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Eggplant (Brinjal) nutrition facts

Eggplant or Brinjal, is a very low calorie vegetable and has healthy nutrition profile; good news for weight watchers! The veggie is popularly known as aubergine in the western world.

Botanically, aubergine belongs to Solanaceae family and named as Solanum melongena. This perennial plant is native to Indian subcontinent and now grown in many tropical and semitropical regions.

deep blue variety egplant Eggplant varieties brinjal
Eggplant (Brinjal)-deep blue variety. Aubergine-different varieties. Green variety.

Several varieties of aubergines grown all around the world. They vary greatly in size, shape, and color depending upon the cultivar type. Generally, aubergines fall into two broad categories, either oval shaped, or thin and elongated.

The plant reaches about 3-4 feet tall in quick time and bears many bright fruits. Each fruit has smooth, glossy skin. Internally, it features off-white color pulp with numerous centrally arranged small, soft seeds. Fruits are generally harvested when they reach maturity but just short of full stage ripeness.

Health benefits of Eggplant (aubergine)

  • Eggplant is very low in calories and fats but rich in soluble fiber content. 100 g provides just 24 calories but contributes about 9% of RDA (recommended daily allowance) of fiber.

  • Research studies conducted at the Institute of Biology of São Paulo State University; Brazil suggested that eggplant is effective to control high blood cholesterol.

  • The peel or skin (deep blue/purple varieties) of aubergine has significant amounts of phenolic flavonoid phyto-chemicals called anthocyanins. Scientific studies have shown that these anti-oxidants have potential health effects against cancer, aging, inflammation, and neurological diseases.

  • Total antioxidant strength measured in terms of oxygen radical absorbance capacity (ORAC) of aubergines is 993 µmol TE/100 g. At value 15; they are one of the low glycemic index (GI) vegetables.

  • It contains good amounts of many essential B-complex groups of vitamins such as pantothenic acid (vitamin B5), pyridoxine (vitamin B6) and thiamin (vitamin B1), niacin (B3). These vitamins are essential in the sense that body requires them from external sources to replenish and required for fat, protein and carbohydrate metabolism.

  • Further, this vegetable is an also good source of minerals like manganese, copper, iron and potassium. Manganese is used as a co-factor for the antioxidant enzyme, superoxide dismutase. Potassium is an important intracellular electrolyte that helps counter pressing (hypertension) effects of sodium.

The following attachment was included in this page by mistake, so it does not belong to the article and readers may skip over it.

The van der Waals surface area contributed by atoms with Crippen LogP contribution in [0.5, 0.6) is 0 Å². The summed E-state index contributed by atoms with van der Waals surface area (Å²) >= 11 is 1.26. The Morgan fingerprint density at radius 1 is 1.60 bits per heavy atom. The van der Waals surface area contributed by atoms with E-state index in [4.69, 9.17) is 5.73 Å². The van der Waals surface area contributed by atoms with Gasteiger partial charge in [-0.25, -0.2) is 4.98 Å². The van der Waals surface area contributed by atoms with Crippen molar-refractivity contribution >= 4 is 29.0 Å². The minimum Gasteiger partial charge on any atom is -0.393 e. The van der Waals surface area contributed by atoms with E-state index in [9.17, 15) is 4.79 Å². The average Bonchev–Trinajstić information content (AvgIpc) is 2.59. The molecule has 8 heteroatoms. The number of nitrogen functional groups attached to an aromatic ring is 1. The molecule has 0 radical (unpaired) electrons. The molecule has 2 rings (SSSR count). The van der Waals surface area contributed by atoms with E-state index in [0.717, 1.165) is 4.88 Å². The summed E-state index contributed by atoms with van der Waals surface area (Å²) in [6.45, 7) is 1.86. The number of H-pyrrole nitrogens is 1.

Selection and storage

aubergine plant with fruit fresh aubergines1
Solanum melongena plant. Fresh aubergines in a farmers market.

Eggplants are available afresh all around the season. In the markets, varieties of eggplants varying in size, shape, and color are put for sale.

Buy healthy looking, firm, shiny, bright-colored fruits that feel heavy and solid. Take a close look at the stalk; if it is stout, firm, and green; that means the fruit is fresh.

Avoid those shriveled, soft in hand and with wrinkles, surface cuts or bruise. Always avoid over-mature, old-stock, and sunken eggplants as they taste bitter and, therefore, unappetizing.

At home, they can be kept in cool place for use in a day or two but ideally should be stored inside the refrigerator set at high relative humidity, where they keep fresh for few days.

Preparation and serving methods

asparagus-eggplant sandwich
Eggplant-asparagus sandwich.
Photo courtesy from:
The essential vegetarian cookbook

Wash eggplant thoroughly in cold water before use. Trim the stalk end using a sharp knife. Sprinkle a pinch of cooking salt or soak pieces in salt water to remove any bitter compounds. Whole fruit, including its skin and fine, tiny seeds are edible.

Whole, cubed, or sliced; aubergine can be used in variety of recipes.

Here are some serving tips:

  • Spicy fried aubergine slices in general used as a favorite side dish in salads and appetizers.

  • Brinjals, as they have popularly known in South-Asian region, feature mainly in many kinds of Indian cuisines. It can be stew fried, roasted, baked or ground (baingan bartha, baingan chutney) in the preparation of variety of recipes.

  • In Southern India, it is chopped into cubes and used in curry, chutney, and with rice (brinjal pulao-vaangi-bath).

  • In Southern Europe, Turkey, and Middle-East where aubergines are one of the common ingredients, they being employed in variety of delicious recipes like mousaka (eggplant casserole), baba ghanoush (mashed eggplant preparation similar to South Asian baingan ki bartha), breadcrumbs, imam bayildi (stuffed-aubergine), etc.
  • Stewed Asparagus spears sandwiched with an aubergine slice is a popular recipe in Mediterranean region.

  • It is also widely used in pickling.

Safety profile

Eggplant (aubergine) contains a very small amount of nicotine than any other edible plant; at a concentration of 0.01mg/100g. However, the amount of nicotine from eggplant is negligible and harmless and therefore, shall not warrant against its usage. So, enjoy! (Medical disclaimer).

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Further resources:

1. USDA National Nutrient Database.

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